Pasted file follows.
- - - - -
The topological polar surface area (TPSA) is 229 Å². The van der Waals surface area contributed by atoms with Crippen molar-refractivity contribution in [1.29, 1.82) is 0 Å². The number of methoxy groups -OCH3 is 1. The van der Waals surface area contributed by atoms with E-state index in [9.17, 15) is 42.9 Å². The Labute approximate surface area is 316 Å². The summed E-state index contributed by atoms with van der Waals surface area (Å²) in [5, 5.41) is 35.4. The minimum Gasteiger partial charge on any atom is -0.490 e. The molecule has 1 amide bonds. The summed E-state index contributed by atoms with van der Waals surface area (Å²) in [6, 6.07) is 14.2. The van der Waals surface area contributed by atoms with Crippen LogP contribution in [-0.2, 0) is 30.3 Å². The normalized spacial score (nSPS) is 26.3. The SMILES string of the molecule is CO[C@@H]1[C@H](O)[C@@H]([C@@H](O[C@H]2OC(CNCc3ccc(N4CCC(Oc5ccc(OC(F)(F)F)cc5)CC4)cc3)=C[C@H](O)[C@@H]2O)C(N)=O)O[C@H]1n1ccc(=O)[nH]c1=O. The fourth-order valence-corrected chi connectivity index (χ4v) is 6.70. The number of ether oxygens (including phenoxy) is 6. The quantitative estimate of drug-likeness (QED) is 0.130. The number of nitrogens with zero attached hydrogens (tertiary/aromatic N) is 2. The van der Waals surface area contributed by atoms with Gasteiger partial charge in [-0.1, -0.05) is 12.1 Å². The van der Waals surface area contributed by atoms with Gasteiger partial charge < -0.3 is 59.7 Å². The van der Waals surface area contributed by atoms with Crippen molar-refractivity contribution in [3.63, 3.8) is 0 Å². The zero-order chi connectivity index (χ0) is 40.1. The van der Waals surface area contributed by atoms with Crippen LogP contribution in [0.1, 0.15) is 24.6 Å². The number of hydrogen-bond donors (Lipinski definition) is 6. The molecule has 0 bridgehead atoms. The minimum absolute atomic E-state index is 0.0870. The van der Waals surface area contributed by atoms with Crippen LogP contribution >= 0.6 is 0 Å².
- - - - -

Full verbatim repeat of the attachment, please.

The topological polar surface area (TPSA) is 229 Å². The van der Waals surface area contributed by atoms with Crippen molar-refractivity contribution in [1.29, 1.82) is 0 Å². The number of methoxy groups -OCH3 is 1. The van der Waals surface area contributed by atoms with E-state index in [9.17, 15) is 42.9 Å². The Labute approximate surface area is 316 Å². The summed E-state index contributed by atoms with van der Waals surface area (Å²) in [5, 5.41) is 35.4. The minimum Gasteiger partial charge on any atom is -0.490 e. The molecule has 1 amide bonds. The summed E-state index contributed by atoms with van der Waals surface area (Å²) in [6, 6.07) is 14.2. The van der Waals surface area contributed by atoms with Crippen LogP contribution in [-0.2, 0) is 30.3 Å². The normalized spacial score (nSPS) is 26.3. The SMILES string of the molecule is CO[C@@H]1[C@H](O)[C@@H]([C@@H](O[C@H]2OC(CNCc3ccc(N4CCC(Oc5ccc(OC(F)(F)F)cc5)CC4)cc3)=C[C@H](O)[C@@H]2O)C(N)=O)O[C@H]1n1ccc(=O)[nH]c1=O. The fourth-order valence-corrected chi connectivity index (χ4v) is 6.70. The number of ether oxygens (including phenoxy) is 6. The quantitative estimate of drug-likeness (QED) is 0.130. The number of nitrogens with zero attached hydrogens (tertiary/aromatic N) is 2. The van der Waals surface area contributed by atoms with Gasteiger partial charge in [-0.1, -0.05) is 12.1 Å². The van der Waals surface area contributed by atoms with Gasteiger partial charge < -0.3 is 59.7 Å². The van der Waals surface area contributed by atoms with Crippen molar-refractivity contribution in [3.63, 3.8) is 0 Å². The zero-order chi connectivity index (χ0) is 40.1. The van der Waals surface area contributed by atoms with Crippen LogP contribution in [0.1, 0.15) is 24.6 Å². The number of hydrogen-bond donors (Lipinski definition) is 6. The molecule has 0 bridgehead atoms. The minimum absolute atomic E-state index is 0.0870. The van der Waals surface area contributed by atoms with Crippen LogP contribution >= 0.6 is 0 Å².